This was more challenging that I thought it would be. Jugs are complex y’know, like cups and glasses. It’s the elipses. I always draw them wonky. In the main I do like it – there are things that work: the blue backdrop, the drawing itself, the edges, the values. I’m a little concerned that the shadow on this side is verging on mud.
All my little still life daily paintings are painted alla prima. In fact everything I paint is done in one go – otherwise I’d have a lot of half finished and never finished pieces sat around. Painting is one of the few things in my life I actually complete. Cheers to that!
I snapped this with my phone and it had such great light I’ve struggled to replicate it on my proper camera. Anyways, folks on Instagram loved this painting! And so do I.
I love the colour of the cloth, and the simplicity of the subject and composition. There is nowhere to hide with this one, but honestly I don’t think there’s anything glaring. It wasn’t easy though – mixing that shadow colour drove me loopy for a good half hour.
I have an extensive library of reference and instructional art books. I use online classes too, but if there’s a book in the offing, I’m buying it. Single handedly keeping Amazon afloat.
My latest purchase is called Daily Painting by Carol Marine. I love Carol. If I moved to Oregon, where she lives (and believe me, I’ve considered it – the landscape is stunning), I would make her be my friend. Not because she’s an artist, but because she’s genuine. And funny. None of this “I’ve been painting since forever, I’ve just always been able to do it, it’s a gift” crap, from Carol. Noooo, the artist struggle is real and she articulates it so well. Her honesty made me recognise my own struggles are normal. Ok, perhaps not normal, but common among creative types.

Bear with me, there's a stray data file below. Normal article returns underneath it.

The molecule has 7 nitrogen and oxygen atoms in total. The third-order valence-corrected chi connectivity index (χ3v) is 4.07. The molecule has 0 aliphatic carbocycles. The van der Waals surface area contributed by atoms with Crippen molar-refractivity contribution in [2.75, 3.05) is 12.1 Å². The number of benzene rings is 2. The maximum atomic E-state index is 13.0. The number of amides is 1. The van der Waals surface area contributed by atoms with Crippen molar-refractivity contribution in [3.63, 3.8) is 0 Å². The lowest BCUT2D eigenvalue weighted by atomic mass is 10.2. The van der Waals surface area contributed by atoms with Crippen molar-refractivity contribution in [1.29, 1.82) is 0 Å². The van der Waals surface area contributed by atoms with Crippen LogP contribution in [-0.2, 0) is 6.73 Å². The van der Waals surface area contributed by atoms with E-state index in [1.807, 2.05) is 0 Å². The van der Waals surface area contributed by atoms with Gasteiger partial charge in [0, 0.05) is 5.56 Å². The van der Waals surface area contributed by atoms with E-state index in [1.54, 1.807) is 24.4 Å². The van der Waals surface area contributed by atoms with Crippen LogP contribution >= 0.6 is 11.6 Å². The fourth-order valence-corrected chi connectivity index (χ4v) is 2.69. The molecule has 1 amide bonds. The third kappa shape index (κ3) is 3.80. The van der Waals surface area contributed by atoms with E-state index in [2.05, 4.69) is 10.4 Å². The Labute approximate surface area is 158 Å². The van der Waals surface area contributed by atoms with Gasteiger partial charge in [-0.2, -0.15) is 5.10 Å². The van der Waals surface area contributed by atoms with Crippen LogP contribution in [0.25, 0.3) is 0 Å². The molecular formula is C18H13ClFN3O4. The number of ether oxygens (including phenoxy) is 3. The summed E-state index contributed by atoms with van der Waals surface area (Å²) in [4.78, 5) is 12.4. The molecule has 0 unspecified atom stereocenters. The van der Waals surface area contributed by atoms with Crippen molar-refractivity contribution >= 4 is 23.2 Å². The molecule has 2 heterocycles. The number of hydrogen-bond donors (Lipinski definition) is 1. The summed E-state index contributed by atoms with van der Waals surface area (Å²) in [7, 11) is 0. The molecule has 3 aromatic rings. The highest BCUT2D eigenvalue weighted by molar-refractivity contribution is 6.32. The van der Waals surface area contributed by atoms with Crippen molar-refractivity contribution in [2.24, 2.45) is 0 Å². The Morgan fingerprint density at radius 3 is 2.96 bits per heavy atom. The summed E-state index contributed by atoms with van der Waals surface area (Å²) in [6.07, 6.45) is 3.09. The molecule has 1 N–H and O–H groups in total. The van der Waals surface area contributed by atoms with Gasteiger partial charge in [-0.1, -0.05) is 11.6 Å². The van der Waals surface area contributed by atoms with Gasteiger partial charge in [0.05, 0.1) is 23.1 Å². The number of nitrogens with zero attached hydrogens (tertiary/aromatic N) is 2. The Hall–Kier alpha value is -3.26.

One of the the key messages from her book for me was this: paint every single day. Every day. Not twice a week. Though perhaps, realistically not 7 days a week. The point was to make it a thing you just did, preferably daily, like cooking an evening meal. The reasons for this approach are myriad but include: getting better quicker and not investing all of your expectations (and ego) into the one painting that you’re doing that month. Because tomorrow you’ll be doing another one. And you’ll forget about the one you did today. Each painting is just a stepping stone to the next.
Well, after going around in circles, this is a break I need. So, daily painting it is for me.
Interestingly, this is not the first apple I painted. Below is an exercise I completed aaaages ago along side one of Will Kemp’s free tutorials, and I rather love it, though painting something from a photograph is very different from painting from life. My apple above is more painterly I would say, but there’s something about this one I love. Besides, it gave me confidence to carry on. I also painted the cherry courtesy of Will Kemp too, so thought I’d add it in here too. Honestly, these two paintings were pivotal for me in beginning to understand what sort of art I might be favouring.
This was the first piece I did using the “encajar” method, which means to encase. I’ve also heard of it as the “envelope” method too, but I prefer encajar – it just feels nice when you say it! It is an approach to drawing where you start by boxing in your subject: that is, to encase it in a box of the correct proportions, and then carve away the angles. Always working with straight lines, which are easier to measure with the eye than curved, you can then place your landmarks accurately before moving on to defining form with contour lines and value.
Annoyingly, I didn’t take photos with the encajar lines in place!